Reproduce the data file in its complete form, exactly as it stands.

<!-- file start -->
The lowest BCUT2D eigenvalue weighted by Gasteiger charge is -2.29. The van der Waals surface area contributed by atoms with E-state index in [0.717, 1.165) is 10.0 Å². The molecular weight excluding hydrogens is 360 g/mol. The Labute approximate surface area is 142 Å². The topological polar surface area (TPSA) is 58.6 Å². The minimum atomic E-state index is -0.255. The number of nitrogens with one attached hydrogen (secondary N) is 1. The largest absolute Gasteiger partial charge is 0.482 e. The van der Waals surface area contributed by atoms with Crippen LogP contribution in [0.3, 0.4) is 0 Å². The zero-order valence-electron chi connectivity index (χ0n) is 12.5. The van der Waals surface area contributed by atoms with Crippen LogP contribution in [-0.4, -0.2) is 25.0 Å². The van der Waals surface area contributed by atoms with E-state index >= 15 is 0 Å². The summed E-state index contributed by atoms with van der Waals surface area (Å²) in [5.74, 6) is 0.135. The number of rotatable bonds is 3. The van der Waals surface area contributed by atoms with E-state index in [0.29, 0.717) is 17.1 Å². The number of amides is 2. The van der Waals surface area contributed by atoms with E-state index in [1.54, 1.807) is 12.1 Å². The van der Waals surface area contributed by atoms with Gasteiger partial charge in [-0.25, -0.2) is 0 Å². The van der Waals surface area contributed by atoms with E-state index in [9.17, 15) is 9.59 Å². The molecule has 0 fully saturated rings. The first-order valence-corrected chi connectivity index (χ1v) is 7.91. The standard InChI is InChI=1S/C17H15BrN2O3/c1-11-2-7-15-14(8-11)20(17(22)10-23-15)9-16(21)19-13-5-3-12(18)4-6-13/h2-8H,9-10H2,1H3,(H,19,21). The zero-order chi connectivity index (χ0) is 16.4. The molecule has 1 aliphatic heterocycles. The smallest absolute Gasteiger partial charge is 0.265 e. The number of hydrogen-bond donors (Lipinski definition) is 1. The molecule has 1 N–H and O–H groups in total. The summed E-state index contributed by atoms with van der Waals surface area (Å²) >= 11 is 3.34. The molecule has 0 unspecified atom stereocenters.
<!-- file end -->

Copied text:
The lowest BCUT2D eigenvalue weighted by Gasteiger charge is -2.29. The van der Waals surface area contributed by atoms with E-state index in [0.717, 1.165) is 10.0 Å². The molecular weight excluding hydrogens is 360 g/mol. The Labute approximate surface area is 142 Å². The topological polar surface area (TPSA) is 58.6 Å². The minimum atomic E-state index is -0.255. The number of nitrogens with one attached hydrogen (secondary N) is 1. The largest absolute Gasteiger partial charge is 0.482 e. The van der Waals surface area contributed by atoms with Crippen LogP contribution in [0.3, 0.4) is 0 Å². The zero-order valence-electron chi connectivity index (χ0n) is 12.5. The van der Waals surface area contributed by atoms with Crippen LogP contribution in [-0.4, -0.2) is 25.0 Å². The van der Waals surface area contributed by atoms with E-state index >= 15 is 0 Å². The summed E-state index contributed by atoms with van der Waals surface area (Å²) in [5.74, 6) is 0.135. The number of rotatable bonds is 3. The van der Waals surface area contributed by atoms with E-state index in [0.29, 0.717) is 17.1 Å². The number of amides is 2. The van der Waals surface area contributed by atoms with E-state index in [1.54, 1.807) is 12.1 Å². The van der Waals surface area contributed by atoms with Gasteiger partial charge in [-0.25, -0.2) is 0 Å². The van der Waals surface area contributed by atoms with E-state index in [9.17, 15) is 9.59 Å². The molecule has 0 fully saturated rings. The first-order valence-corrected chi connectivity index (χ1v) is 7.91. The standard InChI is InChI=1S/C17H15BrN2O3/c1-11-2-7-15-14(8-11)20(17(22)10-23-15)9-16(21)19-13-5-3-12(18)4-6-13/h2-8H,9-10H2,1H3,(H,19,21). The zero-order chi connectivity index (χ0) is 16.4. The molecule has 1 aliphatic heterocycles. The smallest absolute Gasteiger partial charge is 0.265 e. The number of hydrogen-bond donors (Lipinski definition) is 1. The molecule has 1 N–H and O–H groups in total. The summed E-state index contributed by atoms with van der Waals surface area (Å²) >= 11 is 3.34. The molecule has 0 unspecified atom stereocenters.